The shop drawings for the mechanical, electrical, and plumbing (MEP) systems of new building construction are unique in that they provide the greatest details of these systems when compared to other documentation sets. Often, the architectural and/or engineering firm tasked with designing a commercial or industrial facility will outsource the MEP shop drawings to another party. In this way, complete focus and a speedy turn-around can be given for an accurate drafting of assemblies and components which require fabrication versus purchase only.
MEP shop drawings offer an increased level of detail for fabrication and installation. HVAC or mechanical components which may require prefabrication include ductwork, air-handling units, and custom piping connections between equipment and building services. But, also elevators and cabinet systems are mechanical components which require fabrication or shop drawings.
The final dimensional accuracy of fabricated building components are taken from shop drawings, rather than the design detail and layout drawings prepared by an architect or engineer. For this reason, shop drawings serve as another set of eyes to catch discrepancies before field installation. When you use a third-party engineering design service for shop drawing creation of MEP systems, you free your in-house staff from these duties which are extremely detailed and require a working knowledge of machine shop processes.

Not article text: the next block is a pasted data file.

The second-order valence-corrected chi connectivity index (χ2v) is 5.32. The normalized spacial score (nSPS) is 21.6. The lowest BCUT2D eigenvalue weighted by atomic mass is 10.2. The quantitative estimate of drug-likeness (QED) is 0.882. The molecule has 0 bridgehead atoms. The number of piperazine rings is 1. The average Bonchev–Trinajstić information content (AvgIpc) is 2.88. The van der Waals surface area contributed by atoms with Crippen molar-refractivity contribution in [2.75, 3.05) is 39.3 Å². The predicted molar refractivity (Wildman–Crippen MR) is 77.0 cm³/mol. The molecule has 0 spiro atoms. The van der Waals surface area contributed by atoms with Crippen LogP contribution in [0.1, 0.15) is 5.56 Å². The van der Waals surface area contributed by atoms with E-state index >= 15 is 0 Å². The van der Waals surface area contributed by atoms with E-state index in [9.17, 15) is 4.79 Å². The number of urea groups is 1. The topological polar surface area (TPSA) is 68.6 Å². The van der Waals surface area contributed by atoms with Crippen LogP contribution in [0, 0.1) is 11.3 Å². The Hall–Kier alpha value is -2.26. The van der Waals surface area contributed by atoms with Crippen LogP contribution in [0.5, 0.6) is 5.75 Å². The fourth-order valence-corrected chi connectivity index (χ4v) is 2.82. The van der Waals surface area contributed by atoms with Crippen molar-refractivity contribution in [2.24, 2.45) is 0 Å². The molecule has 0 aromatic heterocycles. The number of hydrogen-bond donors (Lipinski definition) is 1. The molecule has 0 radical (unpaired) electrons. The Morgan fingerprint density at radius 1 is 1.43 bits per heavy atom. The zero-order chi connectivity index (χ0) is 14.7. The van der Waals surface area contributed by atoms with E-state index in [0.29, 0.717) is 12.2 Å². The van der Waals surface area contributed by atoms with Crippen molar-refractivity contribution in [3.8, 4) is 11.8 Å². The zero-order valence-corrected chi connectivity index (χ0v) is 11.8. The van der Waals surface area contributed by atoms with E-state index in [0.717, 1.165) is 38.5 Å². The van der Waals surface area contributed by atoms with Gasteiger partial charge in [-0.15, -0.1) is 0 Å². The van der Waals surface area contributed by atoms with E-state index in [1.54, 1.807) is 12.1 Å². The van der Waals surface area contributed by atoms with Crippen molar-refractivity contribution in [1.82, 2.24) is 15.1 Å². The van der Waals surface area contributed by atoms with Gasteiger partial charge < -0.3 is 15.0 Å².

Electrical connections and the housing for large electrical equipment will often require shop drawings. Floor space is often at a premium, and an accurate layout of exact dimensions of electrical equipment can make installations run smoothly. Likewise, cable trays which carry hundreds of connections across multiple floors have to be coordinated with plumbing and HVAC systems. Here is another area for shop drawings which take a careful measurement of space required for electrical equipment, plumbing systems, and mechanical equipment.